In total, 65 different peptides were found to be differentially expressed (q < 0.05, FC ≥ 2 or ≤ 0.5). These peptides mapped to 46 proteins, of which 19 were identified as differentially expressed by 2 different peptides, and 27 proteins were identified as differentially expressed based on 1 peptide. Thirty-nine peptides mapping to 28 proteins were found to be upregulated, and 26 peptides mapping to 18 proteins were found to be downregulated when dCCA samples were compared to controls (Table 2). Previous associations between the identified proteins and CCA are presented in Table 2. Hierarchical clustering revealed a good separation between dCCA and controls based on the DEPs from the PRM verification (Fig. 5).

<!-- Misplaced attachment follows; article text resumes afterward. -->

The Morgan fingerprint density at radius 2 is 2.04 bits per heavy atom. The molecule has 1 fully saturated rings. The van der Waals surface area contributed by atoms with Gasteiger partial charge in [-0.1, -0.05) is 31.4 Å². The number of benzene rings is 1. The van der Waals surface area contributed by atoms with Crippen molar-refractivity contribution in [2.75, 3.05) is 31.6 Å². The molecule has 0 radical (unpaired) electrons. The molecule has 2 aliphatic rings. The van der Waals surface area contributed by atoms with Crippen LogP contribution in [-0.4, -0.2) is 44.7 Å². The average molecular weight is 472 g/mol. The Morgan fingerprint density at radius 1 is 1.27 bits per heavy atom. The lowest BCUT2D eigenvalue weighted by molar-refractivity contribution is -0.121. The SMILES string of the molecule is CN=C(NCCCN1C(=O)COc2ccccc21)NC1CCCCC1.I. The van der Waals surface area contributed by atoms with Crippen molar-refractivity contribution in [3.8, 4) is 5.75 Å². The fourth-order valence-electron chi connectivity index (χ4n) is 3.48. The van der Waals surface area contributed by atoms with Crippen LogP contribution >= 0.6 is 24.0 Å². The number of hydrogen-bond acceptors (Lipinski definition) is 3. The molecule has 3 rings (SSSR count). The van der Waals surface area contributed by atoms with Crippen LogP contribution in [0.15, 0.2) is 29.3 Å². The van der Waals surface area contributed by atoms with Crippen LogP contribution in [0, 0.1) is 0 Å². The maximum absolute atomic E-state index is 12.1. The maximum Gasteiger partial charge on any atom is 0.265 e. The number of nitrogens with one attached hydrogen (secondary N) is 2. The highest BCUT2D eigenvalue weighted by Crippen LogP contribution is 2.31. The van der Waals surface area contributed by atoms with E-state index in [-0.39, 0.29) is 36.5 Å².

Table 2 Proteins found to be differentially expressed in the PRM analysis (q < 0.05, FC ≥ 2 or ≤ 0.5) between the distal cholangiocarcinoma samples and controls
Fig. 5
figure5

Heatmap showing the results of two-way unsupervised hierarchical clustering of the 46 proteins found to be differentially expressed by PRM verification (q < 0.05, FC ≥ 2 or ≤ 0.5) between the distal cholangiocarcinoma samples (yellow) and controls (green) respectively

THBS2 expression in dCCA